The Great Salmon Run

great.salmon.run.logoRunning over 120 miles and gaining nearly 20,000 feet in less than 2 days, endurance athletes are raising awareness about one-of-a-kind Snake River salmon.

 
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Salmon, Idaho - In the predawn hours of Friday, September 30, acclaimed endurance athletes Luke Nelson and Ty Draney set off on a daring multi-marathon run into the heart of wild salmon country: the Snake River Basin. Check out Ty's review of the run on Patagonia's Cleanest Line blog.

Inspired by the one-of-a-kind journey Snake River salmon make each year and by the pristine habitat to which they return, these runners covered over 140 miles (more than four consecutive marathons) of rugged terrain through the Frank Church / River of No Return Wilderness in less than two days.  



 
sos.donateHow you can help

You can support Luke and Ty’s journey and SOS’ campaign to recover the mighty wild salmon and steelhead of the Columbia and Snake Rivers by making a donation today.  Luke and Ty ran over 120 miles in less than two days.  Can you donate 25 cents a mile ($30)?  50 cents a mile ($60)?  Whatever you can do to support our efforts.  

 

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The #GreatSalmonRun is complete - support the daring journey for wild #salmon - http://bit.ly/sos_greatsalmonrun2011


The Journey

 big.creek.gettelman.webLuke and Ty began their trek within the Frank Church / River of No Return Wilderness at the confluence of Boundary Creek and the legendary Middle Fork of the Salmon River. Approximately 75 miles later they reached the confluence of Big Creek.  There they head up Waterfall Creek trail into the Big Horn Crags.

The trail through Big Horn Crags led them to Panther Creek.  From there they followed Panther Creek to the confluence of the main-stem Salmon River. After following the Middle Fork for roughly 75 miles, they headed into the Bighorn Crags Mountain range before descending to meet the confluence of the main-stem Salmon River.  All total, these runners covered over 120 miles (more than four consecutive marathons) of rugged terrain through the Frank Church / River of No Return Wilderness in less than two days.

“The migration of wild salmon, particularly to the Snake River Basin, is truly unique,” said Luke Nelson, member of the US Ski Mountaineering Team. “No other salmon migrates farther or higher.  We hope our adventure will raise awareness about these amazing fish and the threats they face.” 

 


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About the Runners

Luke Nelson is a member of the US Ski Mountaineering Team, representing the team in February at the World Ski Mountaineering Championships in Italy. Nelson holds several records, including fastest ascent and the fastest car to car on Mount Borah, the highest peak in Idaho.  He is sponsored by La Sportiva, UltrAspire, First Endurance, and Nuun.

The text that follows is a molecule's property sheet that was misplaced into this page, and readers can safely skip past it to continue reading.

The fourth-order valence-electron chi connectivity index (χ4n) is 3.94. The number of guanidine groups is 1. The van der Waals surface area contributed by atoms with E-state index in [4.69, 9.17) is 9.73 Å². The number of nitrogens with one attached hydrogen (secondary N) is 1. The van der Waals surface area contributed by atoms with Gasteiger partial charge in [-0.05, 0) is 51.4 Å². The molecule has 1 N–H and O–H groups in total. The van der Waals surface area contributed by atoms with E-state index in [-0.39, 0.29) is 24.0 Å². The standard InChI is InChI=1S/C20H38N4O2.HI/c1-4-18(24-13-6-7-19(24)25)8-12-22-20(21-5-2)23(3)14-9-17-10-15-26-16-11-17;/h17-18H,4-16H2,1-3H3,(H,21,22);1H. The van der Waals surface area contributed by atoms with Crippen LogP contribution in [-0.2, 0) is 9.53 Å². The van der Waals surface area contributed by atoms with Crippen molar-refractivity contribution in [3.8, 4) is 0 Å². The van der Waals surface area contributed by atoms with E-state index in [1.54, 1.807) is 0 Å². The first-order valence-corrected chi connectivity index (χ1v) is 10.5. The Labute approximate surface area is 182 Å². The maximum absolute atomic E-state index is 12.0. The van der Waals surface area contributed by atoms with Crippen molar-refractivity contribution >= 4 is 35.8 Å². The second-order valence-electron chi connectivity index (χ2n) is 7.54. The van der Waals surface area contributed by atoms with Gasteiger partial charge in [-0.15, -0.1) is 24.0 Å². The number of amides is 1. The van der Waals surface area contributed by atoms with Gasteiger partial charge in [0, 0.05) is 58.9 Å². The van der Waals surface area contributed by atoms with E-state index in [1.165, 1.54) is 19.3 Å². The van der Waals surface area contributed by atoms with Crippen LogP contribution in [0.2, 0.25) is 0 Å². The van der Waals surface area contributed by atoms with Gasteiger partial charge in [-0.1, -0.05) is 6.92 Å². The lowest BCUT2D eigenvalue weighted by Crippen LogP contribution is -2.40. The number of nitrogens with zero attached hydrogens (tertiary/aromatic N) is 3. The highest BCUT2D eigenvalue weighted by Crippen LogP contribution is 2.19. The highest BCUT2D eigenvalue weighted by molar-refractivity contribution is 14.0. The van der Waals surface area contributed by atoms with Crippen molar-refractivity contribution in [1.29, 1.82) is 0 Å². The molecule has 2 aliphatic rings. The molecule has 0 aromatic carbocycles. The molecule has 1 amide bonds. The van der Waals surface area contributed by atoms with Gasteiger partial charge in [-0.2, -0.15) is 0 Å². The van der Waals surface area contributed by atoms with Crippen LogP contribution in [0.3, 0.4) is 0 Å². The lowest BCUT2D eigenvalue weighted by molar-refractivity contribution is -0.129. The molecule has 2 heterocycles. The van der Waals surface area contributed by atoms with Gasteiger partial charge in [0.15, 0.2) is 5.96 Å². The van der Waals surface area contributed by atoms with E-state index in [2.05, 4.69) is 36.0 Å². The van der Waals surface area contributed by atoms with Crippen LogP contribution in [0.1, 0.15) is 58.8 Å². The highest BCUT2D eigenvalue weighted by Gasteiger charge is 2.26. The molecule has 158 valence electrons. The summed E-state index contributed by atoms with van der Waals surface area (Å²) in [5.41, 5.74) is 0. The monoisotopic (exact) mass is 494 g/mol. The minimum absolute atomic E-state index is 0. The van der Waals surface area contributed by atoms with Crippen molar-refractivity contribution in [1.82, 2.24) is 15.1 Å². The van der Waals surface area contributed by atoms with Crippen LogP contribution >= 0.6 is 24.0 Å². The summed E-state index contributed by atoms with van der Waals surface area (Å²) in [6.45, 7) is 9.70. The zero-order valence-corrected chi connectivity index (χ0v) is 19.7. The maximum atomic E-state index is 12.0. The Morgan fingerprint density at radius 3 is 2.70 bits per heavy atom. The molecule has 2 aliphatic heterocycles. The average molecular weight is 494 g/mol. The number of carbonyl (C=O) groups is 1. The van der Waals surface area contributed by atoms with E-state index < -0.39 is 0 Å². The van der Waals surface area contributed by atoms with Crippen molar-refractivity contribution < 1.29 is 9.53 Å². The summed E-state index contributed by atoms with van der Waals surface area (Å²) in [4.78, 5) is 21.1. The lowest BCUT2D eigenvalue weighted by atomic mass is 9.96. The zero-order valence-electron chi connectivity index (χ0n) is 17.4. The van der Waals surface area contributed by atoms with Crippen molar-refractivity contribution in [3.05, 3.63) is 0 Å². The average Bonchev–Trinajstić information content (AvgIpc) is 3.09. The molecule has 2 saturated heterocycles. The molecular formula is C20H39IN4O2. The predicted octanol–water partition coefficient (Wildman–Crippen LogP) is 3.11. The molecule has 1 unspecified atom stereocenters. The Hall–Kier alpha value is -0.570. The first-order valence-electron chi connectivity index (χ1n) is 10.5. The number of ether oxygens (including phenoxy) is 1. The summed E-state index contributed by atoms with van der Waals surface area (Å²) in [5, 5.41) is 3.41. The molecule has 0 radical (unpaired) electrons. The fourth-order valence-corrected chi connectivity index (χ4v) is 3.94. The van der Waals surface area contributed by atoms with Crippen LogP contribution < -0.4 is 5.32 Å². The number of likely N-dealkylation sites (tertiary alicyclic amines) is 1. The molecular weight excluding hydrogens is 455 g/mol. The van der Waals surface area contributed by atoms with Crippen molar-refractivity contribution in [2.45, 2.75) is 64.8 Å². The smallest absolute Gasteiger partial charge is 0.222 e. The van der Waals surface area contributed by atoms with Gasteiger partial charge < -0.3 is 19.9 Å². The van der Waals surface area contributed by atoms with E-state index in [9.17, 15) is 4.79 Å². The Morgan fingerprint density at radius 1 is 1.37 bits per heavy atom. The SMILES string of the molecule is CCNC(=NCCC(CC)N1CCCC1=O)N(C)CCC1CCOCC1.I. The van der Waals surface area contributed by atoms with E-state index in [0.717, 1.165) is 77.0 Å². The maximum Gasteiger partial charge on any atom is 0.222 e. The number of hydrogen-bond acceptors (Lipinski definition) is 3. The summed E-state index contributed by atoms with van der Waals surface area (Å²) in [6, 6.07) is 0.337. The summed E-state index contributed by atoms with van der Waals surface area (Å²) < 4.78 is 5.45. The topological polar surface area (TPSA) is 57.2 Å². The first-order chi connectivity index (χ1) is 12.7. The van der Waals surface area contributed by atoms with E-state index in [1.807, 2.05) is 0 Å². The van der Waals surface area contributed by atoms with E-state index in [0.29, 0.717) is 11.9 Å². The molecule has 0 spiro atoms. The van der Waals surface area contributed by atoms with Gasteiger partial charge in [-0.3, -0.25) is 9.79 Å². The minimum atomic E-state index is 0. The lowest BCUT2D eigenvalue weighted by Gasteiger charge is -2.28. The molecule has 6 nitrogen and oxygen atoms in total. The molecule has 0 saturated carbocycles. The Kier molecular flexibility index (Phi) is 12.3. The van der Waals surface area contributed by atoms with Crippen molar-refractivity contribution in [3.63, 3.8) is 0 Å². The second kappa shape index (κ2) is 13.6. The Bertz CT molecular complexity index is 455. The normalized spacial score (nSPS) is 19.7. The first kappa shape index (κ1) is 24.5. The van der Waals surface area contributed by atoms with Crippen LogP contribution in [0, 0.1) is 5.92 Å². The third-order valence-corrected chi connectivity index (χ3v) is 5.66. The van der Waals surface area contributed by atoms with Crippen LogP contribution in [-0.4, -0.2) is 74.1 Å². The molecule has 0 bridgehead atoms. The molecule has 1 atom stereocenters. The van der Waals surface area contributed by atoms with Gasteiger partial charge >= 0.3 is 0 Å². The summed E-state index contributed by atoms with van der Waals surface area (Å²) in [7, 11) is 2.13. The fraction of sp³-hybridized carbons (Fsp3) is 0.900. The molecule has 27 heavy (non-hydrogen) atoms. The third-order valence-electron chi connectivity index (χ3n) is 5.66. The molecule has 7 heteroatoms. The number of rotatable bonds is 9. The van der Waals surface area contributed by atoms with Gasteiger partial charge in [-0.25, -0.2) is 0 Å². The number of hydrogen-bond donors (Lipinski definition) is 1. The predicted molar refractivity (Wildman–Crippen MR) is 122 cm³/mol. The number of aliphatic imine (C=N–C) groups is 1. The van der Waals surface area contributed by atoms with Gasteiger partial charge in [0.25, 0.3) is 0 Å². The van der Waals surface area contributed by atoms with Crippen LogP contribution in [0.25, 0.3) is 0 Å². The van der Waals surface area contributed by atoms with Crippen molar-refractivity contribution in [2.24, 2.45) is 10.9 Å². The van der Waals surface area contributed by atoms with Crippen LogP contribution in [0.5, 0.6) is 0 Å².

Ty Draney has been running since the 8th grade.  During his time as a professional endurance runner he has accrued several top finishes at some of the toughest mountain races in the United States: Hardrock, Bear, Grand Teton, and Wasatch 100’s. Draney is sponsored by Patagonia, Black Diamond, and UltrAspire.
 


 

The Salmon

osborne.sockeye.redfish.webSnake River salmon travel more than 900 miles inland and climb almost 7,000 feet to reach their spawning grounds – the highest salmon spawning habitats on earth, and the largest and wildest habitat left in the continental United States.  No other salmon species on this planet goes higher and farther.

Columbia and Snake River salmon and steelhead were once the most abundant salmon in the world, with as many as 30 million fish returning to spawn each year, nourishing entire ecosystems, cultures, and economies.  Almost half of these fish began and ended their lives in the Snake River and its tributaries in central Idaho, SE Washington, and NE Oregon.

Today, less than one percent of those once-prolific runs remain in the Columbia-Snake Basin.  All Snake River salmon and steelhead are either already extinct or are listed for protection under the Endangered Species Act (ESA).  Nine other Columbia River salmon populations are also listed under the ESA.  The decline of these runs has had devastating cultural, economic, and ecological impacts on working communities along the Pacific coast, from Alaska to California and inland to Idaho and Nevada.


The Habitat

River_of_No_Return_Wilderness.captionThe Snake River Basin in central Idaho and northeast Oregon is home to the highest, coldest, largest, and best-protected salmon and steelhead habitat in the continental United States.  It has been called the “Noah’s Ark” for salmon survival.   This area includes millions of acres of protected land including the largest contiguous piece of salmon habitat in the lower 48 states, the Frank Church / River of No Return Wilderness.  

Historically salmon returning to the Snake River Basin transported millions of pounds of marine nutrients - mostly nitrogen and phosphorus – to freshwater environments. More than 150 species of animals are fed by these essential nutrients – a benefit to nature unmatched by any other.

This “Noah’s Ark” for salmon is ready and waiting. Unfortunately, four federal dams on the lower Snake River kill the majority of Snake River salmon on their migration from this one-of-a-kind habitat.  Solutions exist to replace the services these dams provide, but the federal government remains unwilling to consider all options and include all stakeholders in an equal discussion.
 

Save Our wild Salmon is a diverse, nationwide coalition working together to restore wild salmon and steelhead to the rivers, streams and marine waters of the Pacific Northwest for the benefit of our region's ecology, economy and culture.

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